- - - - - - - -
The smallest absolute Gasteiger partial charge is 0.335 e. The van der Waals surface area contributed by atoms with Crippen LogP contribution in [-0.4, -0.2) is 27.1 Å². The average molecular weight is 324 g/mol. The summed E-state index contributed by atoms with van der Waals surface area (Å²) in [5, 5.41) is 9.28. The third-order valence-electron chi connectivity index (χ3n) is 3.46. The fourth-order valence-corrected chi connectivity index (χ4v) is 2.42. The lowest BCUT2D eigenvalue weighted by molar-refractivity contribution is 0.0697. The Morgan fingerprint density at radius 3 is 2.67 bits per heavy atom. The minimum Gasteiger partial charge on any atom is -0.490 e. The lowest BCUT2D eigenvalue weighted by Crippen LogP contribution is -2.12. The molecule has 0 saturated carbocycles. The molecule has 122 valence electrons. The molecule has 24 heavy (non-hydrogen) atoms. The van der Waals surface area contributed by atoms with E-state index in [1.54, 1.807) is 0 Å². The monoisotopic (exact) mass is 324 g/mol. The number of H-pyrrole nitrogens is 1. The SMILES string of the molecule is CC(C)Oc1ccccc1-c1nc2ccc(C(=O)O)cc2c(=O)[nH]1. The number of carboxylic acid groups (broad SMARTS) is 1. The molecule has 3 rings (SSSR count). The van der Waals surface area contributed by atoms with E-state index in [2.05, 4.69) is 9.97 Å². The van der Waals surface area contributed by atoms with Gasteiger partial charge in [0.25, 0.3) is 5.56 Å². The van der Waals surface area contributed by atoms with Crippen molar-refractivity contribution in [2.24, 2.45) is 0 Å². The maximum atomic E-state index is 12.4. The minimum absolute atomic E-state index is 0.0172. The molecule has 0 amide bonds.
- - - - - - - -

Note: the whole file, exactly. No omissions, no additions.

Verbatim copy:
The smallest absolute Gasteiger partial charge is 0.335 e. The van der Waals surface area contributed by atoms with Crippen LogP contribution in [-0.4, -0.2) is 27.1 Å². The average molecular weight is 324 g/mol. The summed E-state index contributed by atoms with van der Waals surface area (Å²) in [5, 5.41) is 9.28. The third-order valence-electron chi connectivity index (χ3n) is 3.46. The fourth-order valence-corrected chi connectivity index (χ4v) is 2.42. The lowest BCUT2D eigenvalue weighted by molar-refractivity contribution is 0.0697. The Morgan fingerprint density at radius 3 is 2.67 bits per heavy atom. The minimum Gasteiger partial charge on any atom is -0.490 e. The lowest BCUT2D eigenvalue weighted by Crippen LogP contribution is -2.12. The molecule has 0 saturated carbocycles. The molecule has 122 valence electrons. The molecule has 24 heavy (non-hydrogen) atoms. The van der Waals surface area contributed by atoms with E-state index in [1.54, 1.807) is 0 Å². The monoisotopic (exact) mass is 324 g/mol. The number of H-pyrrole nitrogens is 1. The SMILES string of the molecule is CC(C)Oc1ccccc1-c1nc2ccc(C(=O)O)cc2c(=O)[nH]1. The number of carboxylic acid groups (broad SMARTS) is 1. The molecule has 3 rings (SSSR count). The van der Waals surface area contributed by atoms with E-state index in [2.05, 4.69) is 9.97 Å². The van der Waals surface area contributed by atoms with Gasteiger partial charge in [0.25, 0.3) is 5.56 Å². The van der Waals surface area contributed by atoms with Crippen molar-refractivity contribution in [2.24, 2.45) is 0 Å². The maximum atomic E-state index is 12.4. The minimum absolute atomic E-state index is 0.0172. The molecule has 0 amide bonds.